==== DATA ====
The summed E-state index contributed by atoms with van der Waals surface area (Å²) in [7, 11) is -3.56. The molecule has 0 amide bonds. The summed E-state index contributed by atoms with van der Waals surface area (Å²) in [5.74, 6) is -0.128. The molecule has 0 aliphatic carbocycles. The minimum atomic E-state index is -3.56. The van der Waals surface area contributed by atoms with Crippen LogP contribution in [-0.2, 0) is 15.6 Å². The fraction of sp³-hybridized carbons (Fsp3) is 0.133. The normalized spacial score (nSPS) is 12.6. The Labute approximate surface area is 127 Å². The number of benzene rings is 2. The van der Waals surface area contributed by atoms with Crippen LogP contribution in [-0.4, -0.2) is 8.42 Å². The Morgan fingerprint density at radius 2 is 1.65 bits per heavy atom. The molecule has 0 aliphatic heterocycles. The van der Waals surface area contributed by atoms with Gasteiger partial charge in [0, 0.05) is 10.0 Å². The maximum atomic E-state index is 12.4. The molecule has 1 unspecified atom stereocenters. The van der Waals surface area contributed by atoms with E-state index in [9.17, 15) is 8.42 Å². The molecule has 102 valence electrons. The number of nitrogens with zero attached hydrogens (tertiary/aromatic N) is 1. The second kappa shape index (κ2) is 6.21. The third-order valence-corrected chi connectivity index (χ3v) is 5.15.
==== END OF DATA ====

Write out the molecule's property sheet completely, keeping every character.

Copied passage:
The summed E-state index contributed by atoms with van der Waals surface area (Å²) in [7, 11) is -3.56. The molecule has 0 amide bonds. The summed E-state index contributed by atoms with van der Waals surface area (Å²) in [5.74, 6) is -0.128. The molecule has 0 aliphatic carbocycles. The minimum atomic E-state index is -3.56. The van der Waals surface area contributed by atoms with Crippen LogP contribution in [-0.2, 0) is 15.6 Å². The fraction of sp³-hybridized carbons (Fsp3) is 0.133. The normalized spacial score (nSPS) is 12.6. The Labute approximate surface area is 127 Å². The number of benzene rings is 2. The van der Waals surface area contributed by atoms with Crippen LogP contribution in [-0.4, -0.2) is 8.42 Å². The Morgan fingerprint density at radius 2 is 1.65 bits per heavy atom. The molecule has 0 aliphatic heterocycles. The van der Waals surface area contributed by atoms with Gasteiger partial charge in [0, 0.05) is 10.0 Å². The maximum atomic E-state index is 12.4. The molecule has 1 unspecified atom stereocenters. The van der Waals surface area contributed by atoms with E-state index in [9.17, 15) is 8.42 Å². The molecule has 102 valence electrons. The number of nitrogens with zero attached hydrogens (tertiary/aromatic N) is 1. The second kappa shape index (κ2) is 6.21. The third-order valence-corrected chi connectivity index (χ3v) is 5.15.